Being able to identify different plant species is a common task in many industries such as Agriculture, Horticultural, and Forestry. Vegetation management is essential to fight against wildfires, since being able to classify different plant species is important for identifying species that can be vulnerable to fire. Automatic recognition of plants is also useful for tasks such as species identification/reservation for management in botany gardens or farms uses plants.
Here we can use Deep Learning tools in ArcGIS Pro to identify plant species. We will also show some ArcGIS functionalities and concepts that you may not have seen previously.
- For training data, we will be labeling entire images because all pixels in the images are needed for training.
- For inference, we will use a feature class with image attachments. These images are non-spatial.
Outline of the workflow
- Prepare Data for Training
- Train Model for Deep Learning
- Preparing Data for inferencing
- Use the Classify Objects for Deep Learning tool for inferencing
- Results and conclusion
Prepare Data for Training
Because we have multiple images to train our model, we will create a mosaic dataset.
Create Mosaic Dataset
We will start with the Creating a mosaic dataset using the Create Mosaic Dataset tool. We need a simple mosaic dataset so will accept all default parameters except for the output geodatabase and the name for our mosaic dataset that we need to specify.
Add Images to the mosaic dataset
Next, we will use the Add Raster to Mosaic Dataset tool to add images to our mosaic dataset that we created in the last step. For the Input Data, we will select the Folder option from the drop-down and browse and add the folder that contains the images. We will accept all default parameters values (note: don’t build overviews). We will be using this mosaic dataset as an Image Collection for labeling the images in the following step.
Next, we will use the Label Objects for Deep Learning tool.
This video shows the labeling experience in ArcGIS Pro, specifically labeling multiple images.
You can refer to ArcGIS Pro: Classification Schema to learn how to create predefined labeling schema.
Export Training Data
Next, we will use the Export Training Data tab on the Label Objects for Deep Learning tool to export the data. Here we will take care of a few things. We will change the following parameters values as listed below and shown in the tool screen-capture:
- Tile Size X and Tile Size Y (these values are about average size of our images that we added in the mosaic dataset)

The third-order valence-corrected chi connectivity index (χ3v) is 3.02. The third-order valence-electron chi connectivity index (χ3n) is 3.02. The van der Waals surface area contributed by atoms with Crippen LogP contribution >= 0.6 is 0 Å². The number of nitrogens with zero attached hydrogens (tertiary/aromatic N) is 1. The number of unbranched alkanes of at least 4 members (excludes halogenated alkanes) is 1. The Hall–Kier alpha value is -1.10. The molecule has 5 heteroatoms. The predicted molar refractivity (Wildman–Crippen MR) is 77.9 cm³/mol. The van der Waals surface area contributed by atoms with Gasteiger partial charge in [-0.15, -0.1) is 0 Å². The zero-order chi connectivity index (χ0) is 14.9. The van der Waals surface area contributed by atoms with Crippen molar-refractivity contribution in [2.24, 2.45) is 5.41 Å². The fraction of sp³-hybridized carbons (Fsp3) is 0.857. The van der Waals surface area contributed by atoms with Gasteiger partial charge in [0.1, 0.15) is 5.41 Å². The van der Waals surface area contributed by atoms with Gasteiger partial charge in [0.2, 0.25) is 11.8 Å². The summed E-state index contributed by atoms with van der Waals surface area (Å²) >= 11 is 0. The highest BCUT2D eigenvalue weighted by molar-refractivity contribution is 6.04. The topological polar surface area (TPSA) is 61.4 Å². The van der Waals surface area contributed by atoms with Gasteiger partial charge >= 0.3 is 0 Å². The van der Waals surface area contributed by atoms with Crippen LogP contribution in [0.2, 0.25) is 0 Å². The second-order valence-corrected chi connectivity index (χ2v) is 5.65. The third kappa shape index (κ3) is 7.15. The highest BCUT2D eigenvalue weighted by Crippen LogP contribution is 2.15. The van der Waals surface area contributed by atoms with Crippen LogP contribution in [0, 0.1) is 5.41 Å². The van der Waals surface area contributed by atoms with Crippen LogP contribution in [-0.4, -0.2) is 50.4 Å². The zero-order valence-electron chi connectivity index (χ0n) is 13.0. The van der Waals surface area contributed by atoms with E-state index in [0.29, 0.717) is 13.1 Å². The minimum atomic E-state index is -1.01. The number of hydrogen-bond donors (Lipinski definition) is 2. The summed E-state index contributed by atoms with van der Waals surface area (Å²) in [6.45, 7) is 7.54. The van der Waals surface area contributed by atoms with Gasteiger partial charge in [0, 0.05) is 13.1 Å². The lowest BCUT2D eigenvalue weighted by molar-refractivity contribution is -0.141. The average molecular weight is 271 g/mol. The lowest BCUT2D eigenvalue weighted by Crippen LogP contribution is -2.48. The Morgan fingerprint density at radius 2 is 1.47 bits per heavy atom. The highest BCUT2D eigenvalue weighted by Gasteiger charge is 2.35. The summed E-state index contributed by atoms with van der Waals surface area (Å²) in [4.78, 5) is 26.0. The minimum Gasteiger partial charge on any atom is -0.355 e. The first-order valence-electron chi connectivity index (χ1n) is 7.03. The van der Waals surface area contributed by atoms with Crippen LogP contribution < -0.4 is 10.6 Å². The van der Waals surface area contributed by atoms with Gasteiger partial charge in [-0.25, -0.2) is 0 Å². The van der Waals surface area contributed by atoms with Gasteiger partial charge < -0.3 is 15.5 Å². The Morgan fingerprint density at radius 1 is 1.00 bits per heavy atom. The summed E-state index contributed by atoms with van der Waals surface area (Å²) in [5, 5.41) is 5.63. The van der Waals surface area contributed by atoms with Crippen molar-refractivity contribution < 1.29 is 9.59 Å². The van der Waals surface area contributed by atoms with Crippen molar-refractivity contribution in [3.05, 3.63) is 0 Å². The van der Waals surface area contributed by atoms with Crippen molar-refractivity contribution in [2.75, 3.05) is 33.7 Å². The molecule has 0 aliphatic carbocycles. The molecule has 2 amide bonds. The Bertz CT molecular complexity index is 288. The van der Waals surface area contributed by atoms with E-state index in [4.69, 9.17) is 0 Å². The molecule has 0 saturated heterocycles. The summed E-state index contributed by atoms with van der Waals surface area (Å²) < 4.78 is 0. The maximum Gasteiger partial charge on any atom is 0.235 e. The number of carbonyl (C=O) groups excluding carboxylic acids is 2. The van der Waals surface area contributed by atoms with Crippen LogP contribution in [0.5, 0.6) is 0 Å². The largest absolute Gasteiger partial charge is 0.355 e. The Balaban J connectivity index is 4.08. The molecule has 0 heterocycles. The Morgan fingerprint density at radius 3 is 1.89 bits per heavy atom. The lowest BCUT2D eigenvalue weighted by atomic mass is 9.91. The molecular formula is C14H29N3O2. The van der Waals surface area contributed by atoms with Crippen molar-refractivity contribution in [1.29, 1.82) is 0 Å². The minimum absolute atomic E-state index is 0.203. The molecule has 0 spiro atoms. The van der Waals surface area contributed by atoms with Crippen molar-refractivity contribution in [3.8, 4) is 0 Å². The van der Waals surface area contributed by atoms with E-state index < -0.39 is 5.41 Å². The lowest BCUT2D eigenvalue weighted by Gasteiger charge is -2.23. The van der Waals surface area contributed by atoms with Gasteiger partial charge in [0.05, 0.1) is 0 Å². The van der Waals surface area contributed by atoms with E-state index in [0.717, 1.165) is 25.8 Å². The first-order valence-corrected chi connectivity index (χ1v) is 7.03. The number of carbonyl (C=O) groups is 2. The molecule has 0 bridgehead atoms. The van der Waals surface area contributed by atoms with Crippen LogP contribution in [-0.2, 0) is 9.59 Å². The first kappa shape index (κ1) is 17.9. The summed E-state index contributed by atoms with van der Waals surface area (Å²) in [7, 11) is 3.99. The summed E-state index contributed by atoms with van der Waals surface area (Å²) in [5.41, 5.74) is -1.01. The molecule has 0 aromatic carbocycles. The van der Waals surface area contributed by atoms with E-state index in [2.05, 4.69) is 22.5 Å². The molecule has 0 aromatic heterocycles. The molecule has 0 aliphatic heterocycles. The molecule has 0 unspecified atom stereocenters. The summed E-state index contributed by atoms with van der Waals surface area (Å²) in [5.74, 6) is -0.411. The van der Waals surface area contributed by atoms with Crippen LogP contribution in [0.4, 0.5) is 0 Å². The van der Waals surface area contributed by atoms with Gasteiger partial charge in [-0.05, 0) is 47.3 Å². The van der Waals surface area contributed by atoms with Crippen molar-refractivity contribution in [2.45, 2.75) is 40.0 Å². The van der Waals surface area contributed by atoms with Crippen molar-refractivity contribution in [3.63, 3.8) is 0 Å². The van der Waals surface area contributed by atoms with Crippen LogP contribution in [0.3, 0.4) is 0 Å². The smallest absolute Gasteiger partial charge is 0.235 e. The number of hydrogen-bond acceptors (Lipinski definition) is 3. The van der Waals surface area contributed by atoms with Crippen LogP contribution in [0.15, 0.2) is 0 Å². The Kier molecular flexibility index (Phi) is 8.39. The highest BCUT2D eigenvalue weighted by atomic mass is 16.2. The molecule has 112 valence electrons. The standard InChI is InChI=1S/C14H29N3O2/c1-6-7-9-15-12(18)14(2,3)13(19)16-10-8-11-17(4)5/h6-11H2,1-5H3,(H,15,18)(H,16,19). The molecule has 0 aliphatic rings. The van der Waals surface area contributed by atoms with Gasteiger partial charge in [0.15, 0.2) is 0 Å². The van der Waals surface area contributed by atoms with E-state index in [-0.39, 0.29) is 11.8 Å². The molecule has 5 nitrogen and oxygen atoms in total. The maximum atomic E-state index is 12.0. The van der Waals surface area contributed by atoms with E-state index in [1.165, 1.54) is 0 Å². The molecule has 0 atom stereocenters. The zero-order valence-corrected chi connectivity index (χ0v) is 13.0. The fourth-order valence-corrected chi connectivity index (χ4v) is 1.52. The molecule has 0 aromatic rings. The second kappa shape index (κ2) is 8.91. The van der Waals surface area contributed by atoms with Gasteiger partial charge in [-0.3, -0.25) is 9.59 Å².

- Because images are non-spatial, we will select the Pixel Space in the Reference System parameter.
- for the Metadata Format, we want to select the Labeled Tiles option
- And, we will use the Bounding Box option on the Crop Mode parameter.
Train Deep Learning Model
Now, we will use the above exported data in the Train Deep Learning Model tool. We are going to train the model for 100 epochs but we will use the two options specifically:
1. Check the Stop when model improving checkbox so that the tool stops when it sees model cannot be further improved.
2. Uncheck the Freeze Model option so that if we find our model is not performing well, we can train it further will some more epochs.
Preparing data for inferencing
The images of various plants we want to identify species on are non-spatial. In other words, they don’t contain any spatial information. And, because we want to inference images in bulk, one way to do this is to attach the images to a feature class and use the feature class as an input in the inference tool. You can learn more about adding attachments to a feature in this video – Attaching images to a feature in ArcGIS Pro
Use the Classify Objects for Deep Learning tool for inferencing
Now, we are ready to inference our images – identify plant species. To do that, we will use the Classify Objects for Deep Learning tool. For the Input Raster, we will use the Feature Class with Image Attachments that we created in the last step, and for model we will use what we created in the Train Deep Learning Model section. The output will be a feature class with the following new fields:
- Class Label (these are the identified plant species)
- Confidence_ClassifyObjects (Confidence of inferencing)
- ImageURI (location of the images)
- SourceID (can be useful when more than one images are attached in the input/output feature classes)
Note: In the output feature class the tool is not attaching images by default to avoid any potential performance delays but if it’s something you would like to see as a feature of the tool, please let us know. For now, if you want to have images attached as well, you can use the same workflow of attaching images to feature class that we discussed above.
Here are attribute tables of the input and output feature classes.
Our analysis is complete. To display the result, below we are using the Attributes pane. Here you can see image, class label, and confidence.
Image used in this Article Banner is taken from commons.wikimedia.org, Source URL: https://commons.wikimedia.org/wiki/File:Kuopio_forest.jpg taken on 1/13/2022 and modified to 1920 by 1080 pixels to fit in this blog. This file is licensed under the Creative Commons Attribution 2.0 Generic license.